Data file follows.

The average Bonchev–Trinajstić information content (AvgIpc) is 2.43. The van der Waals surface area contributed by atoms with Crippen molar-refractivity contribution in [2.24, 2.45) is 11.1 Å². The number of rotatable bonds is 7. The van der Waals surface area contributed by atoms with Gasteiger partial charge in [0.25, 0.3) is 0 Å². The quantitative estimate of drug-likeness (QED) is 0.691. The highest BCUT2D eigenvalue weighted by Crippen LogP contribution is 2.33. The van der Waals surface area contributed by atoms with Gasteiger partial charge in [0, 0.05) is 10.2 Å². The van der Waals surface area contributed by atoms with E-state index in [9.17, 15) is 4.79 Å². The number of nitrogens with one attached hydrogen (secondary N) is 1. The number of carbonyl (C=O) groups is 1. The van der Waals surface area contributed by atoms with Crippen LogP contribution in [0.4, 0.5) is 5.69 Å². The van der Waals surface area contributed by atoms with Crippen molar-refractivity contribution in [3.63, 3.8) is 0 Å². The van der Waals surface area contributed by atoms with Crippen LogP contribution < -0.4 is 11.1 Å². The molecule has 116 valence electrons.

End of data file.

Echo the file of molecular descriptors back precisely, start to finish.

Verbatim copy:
The average Bonchev–Trinajstić information content (AvgIpc) is 2.43. The van der Waals surface area contributed by atoms with Crippen molar-refractivity contribution in [2.24, 2.45) is 11.1 Å². The number of rotatable bonds is 7. The van der Waals surface area contributed by atoms with Gasteiger partial charge in [0.25, 0.3) is 0 Å². The quantitative estimate of drug-likeness (QED) is 0.691. The highest BCUT2D eigenvalue weighted by Crippen LogP contribution is 2.33. The van der Waals surface area contributed by atoms with Gasteiger partial charge in [0, 0.05) is 10.2 Å². The van der Waals surface area contributed by atoms with E-state index in [9.17, 15) is 4.79 Å². The number of nitrogens with one attached hydrogen (secondary N) is 1. The number of carbonyl (C=O) groups is 1. The van der Waals surface area contributed by atoms with Crippen LogP contribution in [0.4, 0.5) is 5.69 Å². The van der Waals surface area contributed by atoms with Crippen molar-refractivity contribution in [3.63, 3.8) is 0 Å². The van der Waals surface area contributed by atoms with Crippen LogP contribution < -0.4 is 11.1 Å². The molecule has 116 valence electrons.